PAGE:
Chromium(III) potassium sulfate dodecahydrate belongs to a group of chemical compounds called alums with an analogical composition of MIMIII(SO4)2·12H2O (where MI is usually monovalent cation such as potassium K+ or ammonium NH4+ cation and MIII is represented by trivalent cation – Al3+, Cr3+, Fe3+. All alums are isostructural and crystallize in cubic system. The crystals are octahedrally shaped. The loss of water of crystallization is followed by frothing and swelling leaves amorphous powder. The alums can be easily prepared mixing the solutions of sulphates containing desired metal cations in ratio of metal atoms 1:1. The alums are highly water soluble and crystallize well also from the solutions with a little deviation from ratio 1:1. For chrom alum there is a special way it can be prepared. Reducing potassium dichromate by sulphur dioxide in the presence of sulphuric acid leaves in the solution its basic structure units K+, Cr3+ and SO42-.
K2Cr2O7 + 3 SO2 + H2SO4 -> K2SO4 + Cr2(SO4)3
K2SO4 + Cr2(SO4)3 + 12 H2O -> 2 CrK(SO4)2·12H2O
Potassium dichromate (1.767 g, 6 mmol) was dissolved in 20 mL of distilled water and placed into the gas washing bottle. The apparatus shown on the picture below was set up. The content of gas washing bottles: 1. empty, 2. concentrated sulfuric acid (drying agent), 3. empty, 4. potassium dichromate water solution, 5. empty, 6. NaOH 20% water solution (neutralizing agent), 6. empty (adapted to the vacuum pump).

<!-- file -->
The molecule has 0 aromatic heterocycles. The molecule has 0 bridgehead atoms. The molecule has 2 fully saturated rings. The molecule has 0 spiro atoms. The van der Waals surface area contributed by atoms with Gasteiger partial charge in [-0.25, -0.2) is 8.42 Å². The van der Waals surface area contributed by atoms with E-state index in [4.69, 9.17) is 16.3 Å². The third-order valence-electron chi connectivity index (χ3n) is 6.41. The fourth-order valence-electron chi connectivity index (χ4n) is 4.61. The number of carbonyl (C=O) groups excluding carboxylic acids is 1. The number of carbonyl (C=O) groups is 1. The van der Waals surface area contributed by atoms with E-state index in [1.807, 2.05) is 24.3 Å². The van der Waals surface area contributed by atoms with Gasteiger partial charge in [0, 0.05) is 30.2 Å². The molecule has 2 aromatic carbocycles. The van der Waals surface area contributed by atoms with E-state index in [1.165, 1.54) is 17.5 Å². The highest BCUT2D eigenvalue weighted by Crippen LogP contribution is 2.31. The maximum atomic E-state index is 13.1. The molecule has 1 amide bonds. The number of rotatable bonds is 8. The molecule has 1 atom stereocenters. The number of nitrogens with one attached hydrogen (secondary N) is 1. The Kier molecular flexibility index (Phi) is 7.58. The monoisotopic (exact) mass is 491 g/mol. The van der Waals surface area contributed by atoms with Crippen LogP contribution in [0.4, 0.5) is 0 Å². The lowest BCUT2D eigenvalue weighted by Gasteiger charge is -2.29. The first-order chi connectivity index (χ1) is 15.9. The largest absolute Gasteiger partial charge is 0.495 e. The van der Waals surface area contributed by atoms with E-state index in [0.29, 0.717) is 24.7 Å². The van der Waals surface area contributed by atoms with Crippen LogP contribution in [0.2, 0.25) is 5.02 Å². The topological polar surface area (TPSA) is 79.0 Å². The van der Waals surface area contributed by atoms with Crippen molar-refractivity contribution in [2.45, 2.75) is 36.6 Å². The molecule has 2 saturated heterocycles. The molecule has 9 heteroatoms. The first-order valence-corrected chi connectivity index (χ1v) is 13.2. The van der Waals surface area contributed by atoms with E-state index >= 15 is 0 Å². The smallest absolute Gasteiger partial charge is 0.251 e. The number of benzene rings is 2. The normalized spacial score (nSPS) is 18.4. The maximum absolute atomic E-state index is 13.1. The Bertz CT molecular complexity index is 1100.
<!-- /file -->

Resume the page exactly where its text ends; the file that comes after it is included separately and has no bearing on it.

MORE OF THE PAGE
To the three-neck round bottom flask copper (ca. 5 g) was placed and the funnel containing concentrated sulfuric acid was mounted to the flask. Sulfuric acid was slowly added to the flask and the mixture was heated over the flame. Sulfur dioxide that started to evolve was directed to the potassium dichromate solution. After a change in color from orange to dark green, the reaction was over. The mixture that resulted was let freely to crystallize. Dark violet octahedral crystals were collected after a week.